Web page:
By Natasha Brewer, MT–BC
[quote]Programs like Project New Hope show what can be if we start to utilize creative therapy interventions more often.[/quote]
There is something magical about Project New Hope Retreat. I know, I know. ‘Magical’ is by no means an accepted term in the music therapy community, but there is no better word to describe the overwhelming feeling of joy and inter-connectedness that one feels when they leave these retreats.
Before I try to capture the essence and spirit of a retreat, let me explain what Project New Hope is. Project New Hope’s motto is, “where veterans rebuild with honor.” The organization serves those who have served our country through programs and free retreats that utilize holistic interventions to help veterans develop a sense of hope and strength as they work through the various challenges that can arise within the military community. A typical retreat revolves around a theme (i.e., “Veterans with PTSD” or “Veterans with Sleep Disorders”) and provides therapeutic programming that addresses the needs of the retreat participants. The goal of these interventions is to help participants develop new coping strategies to aid in their pursuits of wellness.
The retreat in April focused on veterans with Post-traumatic Stress Disorder (PTSD). PTSD is a “signature wound” of combat that presents with symptoms of re-experiencing, hyper-vigilance, and avoidance. According to the U.S. Department of Veterans Affairs, PTSD likely impacts 11% of veterans of the war in Afghanistan and 20% of veterans of the war in Iraq (U.S. Department of Veterans Affairs, August 2015). Going back to the Vietnam era, PTSD likely impacts 31% of Vietnam veterans. These statistics are made more sobering when you consider that veterans are 41-61% more likely to commit suicide than civilians (U.S. Department of Veterans Affairs, June 2015). To confound things further, a persistent stigma exists within the military community toward receiving treatment for mental health issues. As a military brat (a term of endearment for children of military personnel), I have personally witnessed this stigma when discussing my experiences facilitating music therapy in mental health facilities with my family. Mental health issues are perceived as a sign of weakness. When you consider that an individual with PTSD is likely to experience avoidance symptoms and then you add the stigma and lack of understanding one may face from peers and superiors, it is clear why many veterans don’t seek the help they need.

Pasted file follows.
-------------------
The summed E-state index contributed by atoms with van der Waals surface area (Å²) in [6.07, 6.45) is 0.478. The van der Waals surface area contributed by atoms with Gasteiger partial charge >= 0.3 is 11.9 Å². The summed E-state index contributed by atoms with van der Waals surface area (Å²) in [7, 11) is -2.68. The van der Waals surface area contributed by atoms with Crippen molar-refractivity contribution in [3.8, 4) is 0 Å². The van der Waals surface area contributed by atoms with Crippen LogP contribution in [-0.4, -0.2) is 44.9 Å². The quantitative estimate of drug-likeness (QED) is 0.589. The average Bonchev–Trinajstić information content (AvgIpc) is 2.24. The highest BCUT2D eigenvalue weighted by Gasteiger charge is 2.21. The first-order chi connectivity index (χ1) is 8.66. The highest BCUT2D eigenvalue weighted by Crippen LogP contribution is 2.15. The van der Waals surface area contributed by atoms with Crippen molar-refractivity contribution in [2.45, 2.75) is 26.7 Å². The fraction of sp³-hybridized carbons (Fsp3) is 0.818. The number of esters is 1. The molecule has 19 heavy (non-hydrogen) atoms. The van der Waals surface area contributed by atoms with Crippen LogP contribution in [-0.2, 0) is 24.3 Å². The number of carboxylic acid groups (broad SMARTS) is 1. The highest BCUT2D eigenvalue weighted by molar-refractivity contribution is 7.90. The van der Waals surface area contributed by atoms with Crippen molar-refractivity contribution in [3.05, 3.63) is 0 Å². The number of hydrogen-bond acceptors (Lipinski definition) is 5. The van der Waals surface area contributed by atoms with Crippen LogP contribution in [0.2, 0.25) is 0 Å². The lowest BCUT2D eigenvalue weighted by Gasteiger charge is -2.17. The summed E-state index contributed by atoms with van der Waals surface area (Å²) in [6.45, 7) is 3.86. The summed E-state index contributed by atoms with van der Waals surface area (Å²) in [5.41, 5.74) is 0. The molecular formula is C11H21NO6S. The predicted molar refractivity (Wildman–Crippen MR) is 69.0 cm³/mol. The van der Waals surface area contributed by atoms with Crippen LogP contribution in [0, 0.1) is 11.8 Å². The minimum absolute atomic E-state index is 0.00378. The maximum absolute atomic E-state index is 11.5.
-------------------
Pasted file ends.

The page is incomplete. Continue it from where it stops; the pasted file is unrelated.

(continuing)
That being said, I opened this narrative by using the non-scientific, non-quantifiable term, ‘magical.’ So what is so magical about facilitating music therapy at Project New Hope? I had the privilege to run the music therapy session at the April retreat with assistance from students from the Berklee College of Music. Typically, one would expect a group of veterans with PTSD to be quiet and wary of participating in an active drum circle and songwriting activity. But within minutes, participants were exploring the percussion instruments provided and making music. These individuals who fight hard against avoidance symptoms were volunteering to take drum solos and share their original blues compositions with the group. Their written words expressed the discovery of a new hope lit within them from their time at the retreat. Groups of people labeled “disordered” by their diagnosis were anything but. They were capable. They were powerful. They were warriors.
The entire music session culminated into a group blues song writing activity where participants wrote about their overall experiences at the retreat. The group did not need prompting to express gratitude for their peers and for all that they had learned over the weekend. They emphasized that they felt supported and understood by everyone who attended the retreat.
While packing up the instruments, the Berklee students shared their surprise at the music group experience: “We learned that veterans don’t really talk about their emotions easily… This group was nothing like that! They were so expressive!” And they are right: these groups are nothing like what you learn to expect because programs like Project New Hope show what can be if we start to utilize creative therapy interventions more often to reach those who feel like they cannot ask for help. We need these programs to break down these barriers and lift up our veterans. It feels magical only because it isn’t as common as it should be. It feels magical because we participated in empowering individuals too often disenfranchised by society. It feels ‘magical’, but it shouldn’t; it should be ‘expected’. I hope you agree.
U.S. Department of Veterans Affairs. August 13, 2015. PTSD: National center for PTSD. Retrieved May 26, 2016, from http://www.ptsd.va.gov/public/PTSD-overview/basics/how-common-is-ptsd.asp
U.S. Department of Veterans Affairs. June 3, 2015. Suicide risk and risk of death among recent veterans. Retrieved May 26, 2016, from http://www.publichealth.va.gov/epidemiology/studies/suicide-risk-death-risk-recent-veterans.asp